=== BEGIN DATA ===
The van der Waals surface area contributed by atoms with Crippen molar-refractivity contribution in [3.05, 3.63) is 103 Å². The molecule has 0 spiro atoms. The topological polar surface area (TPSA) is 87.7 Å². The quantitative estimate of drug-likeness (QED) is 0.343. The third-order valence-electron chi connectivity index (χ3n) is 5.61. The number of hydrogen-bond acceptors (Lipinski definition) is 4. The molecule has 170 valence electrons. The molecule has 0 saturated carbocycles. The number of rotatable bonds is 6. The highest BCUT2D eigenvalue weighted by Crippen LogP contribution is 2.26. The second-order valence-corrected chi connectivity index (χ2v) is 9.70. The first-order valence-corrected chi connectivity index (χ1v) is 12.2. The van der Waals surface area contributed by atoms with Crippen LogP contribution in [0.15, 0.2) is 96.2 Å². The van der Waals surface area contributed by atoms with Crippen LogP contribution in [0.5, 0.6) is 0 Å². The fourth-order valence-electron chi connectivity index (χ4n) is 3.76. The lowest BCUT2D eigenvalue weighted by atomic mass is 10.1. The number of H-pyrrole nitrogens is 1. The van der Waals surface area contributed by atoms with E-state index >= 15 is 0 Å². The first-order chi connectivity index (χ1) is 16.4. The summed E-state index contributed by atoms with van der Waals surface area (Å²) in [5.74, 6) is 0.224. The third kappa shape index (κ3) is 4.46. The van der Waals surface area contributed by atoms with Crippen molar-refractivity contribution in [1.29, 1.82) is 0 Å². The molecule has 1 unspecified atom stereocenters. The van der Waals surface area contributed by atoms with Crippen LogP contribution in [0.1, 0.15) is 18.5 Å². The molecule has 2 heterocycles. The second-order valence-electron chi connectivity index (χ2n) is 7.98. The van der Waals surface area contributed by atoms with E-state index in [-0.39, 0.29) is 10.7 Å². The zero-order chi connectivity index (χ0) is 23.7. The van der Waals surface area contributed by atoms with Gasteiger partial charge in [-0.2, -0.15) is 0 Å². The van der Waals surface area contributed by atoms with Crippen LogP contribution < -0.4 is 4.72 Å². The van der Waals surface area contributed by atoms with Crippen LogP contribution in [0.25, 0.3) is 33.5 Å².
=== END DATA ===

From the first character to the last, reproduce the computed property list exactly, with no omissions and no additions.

The van der Waals surface area contributed by atoms with Crippen molar-refractivity contribution in [3.05, 3.63) is 103 Å². The molecule has 0 spiro atoms. The topological polar surface area (TPSA) is 87.7 Å². The quantitative estimate of drug-likeness (QED) is 0.343. The third-order valence-electron chi connectivity index (χ3n) is 5.61. The number of hydrogen-bond acceptors (Lipinski definition) is 4. The molecule has 170 valence electrons. The molecule has 0 saturated carbocycles. The number of rotatable bonds is 6. The highest BCUT2D eigenvalue weighted by Crippen LogP contribution is 2.26. The second-order valence-corrected chi connectivity index (χ2v) is 9.70. The first-order valence-corrected chi connectivity index (χ1v) is 12.2. The van der Waals surface area contributed by atoms with Crippen LogP contribution in [0.15, 0.2) is 96.2 Å². The van der Waals surface area contributed by atoms with Crippen LogP contribution in [0.5, 0.6) is 0 Å². The fourth-order valence-electron chi connectivity index (χ4n) is 3.76. The lowest BCUT2D eigenvalue weighted by atomic mass is 10.1. The number of H-pyrrole nitrogens is 1. The van der Waals surface area contributed by atoms with E-state index >= 15 is 0 Å². The first-order chi connectivity index (χ1) is 16.4. The summed E-state index contributed by atoms with van der Waals surface area (Å²) in [5.74, 6) is 0.224. The third kappa shape index (κ3) is 4.46. The van der Waals surface area contributed by atoms with Crippen molar-refractivity contribution in [1.29, 1.82) is 0 Å². The molecule has 1 unspecified atom stereocenters. The van der Waals surface area contributed by atoms with Crippen LogP contribution in [0.1, 0.15) is 18.5 Å². The molecule has 2 heterocycles. The second-order valence-electron chi connectivity index (χ2n) is 7.98. The van der Waals surface area contributed by atoms with E-state index in [-0.39, 0.29) is 10.7 Å². The zero-order chi connectivity index (χ0) is 23.7. The van der Waals surface area contributed by atoms with Gasteiger partial charge in [-0.2, -0.15) is 0 Å². The van der Waals surface area contributed by atoms with Crippen LogP contribution < -0.4 is 4.72 Å². The van der Waals surface area contributed by atoms with Crippen LogP contribution in [0.25, 0.3) is 33.5 Å².